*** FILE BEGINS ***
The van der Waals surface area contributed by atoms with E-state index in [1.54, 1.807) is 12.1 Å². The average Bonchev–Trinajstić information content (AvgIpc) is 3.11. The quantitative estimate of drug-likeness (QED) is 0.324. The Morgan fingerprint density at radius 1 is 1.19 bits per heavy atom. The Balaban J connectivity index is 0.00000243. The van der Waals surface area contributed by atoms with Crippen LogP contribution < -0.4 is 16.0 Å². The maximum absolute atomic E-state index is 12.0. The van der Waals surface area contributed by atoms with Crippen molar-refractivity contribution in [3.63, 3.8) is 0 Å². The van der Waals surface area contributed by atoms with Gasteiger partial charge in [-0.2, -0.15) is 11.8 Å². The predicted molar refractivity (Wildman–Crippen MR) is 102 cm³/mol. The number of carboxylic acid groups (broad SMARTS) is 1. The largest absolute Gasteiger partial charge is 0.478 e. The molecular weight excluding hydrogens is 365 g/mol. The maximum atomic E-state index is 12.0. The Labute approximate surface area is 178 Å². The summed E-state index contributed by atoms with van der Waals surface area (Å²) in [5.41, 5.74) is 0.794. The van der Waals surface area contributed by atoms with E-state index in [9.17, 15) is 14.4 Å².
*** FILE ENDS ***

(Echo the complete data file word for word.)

The van der Waals surface area contributed by atoms with E-state index in [1.54, 1.807) is 12.1 Å². The average Bonchev–Trinajstić information content (AvgIpc) is 3.11. The quantitative estimate of drug-likeness (QED) is 0.324. The Morgan fingerprint density at radius 1 is 1.19 bits per heavy atom. The Balaban J connectivity index is 0.00000243. The van der Waals surface area contributed by atoms with Crippen LogP contribution < -0.4 is 16.0 Å². The maximum absolute atomic E-state index is 12.0. The van der Waals surface area contributed by atoms with Crippen molar-refractivity contribution in [3.63, 3.8) is 0 Å². The van der Waals surface area contributed by atoms with Gasteiger partial charge in [-0.2, -0.15) is 11.8 Å². The predicted molar refractivity (Wildman–Crippen MR) is 102 cm³/mol. The number of carboxylic acid groups (broad SMARTS) is 1. The largest absolute Gasteiger partial charge is 0.478 e. The molecular weight excluding hydrogens is 365 g/mol. The maximum atomic E-state index is 12.0. The Labute approximate surface area is 178 Å². The summed E-state index contributed by atoms with van der Waals surface area (Å²) in [5.41, 5.74) is 0.794. The van der Waals surface area contributed by atoms with E-state index in [9.17, 15) is 14.4 Å².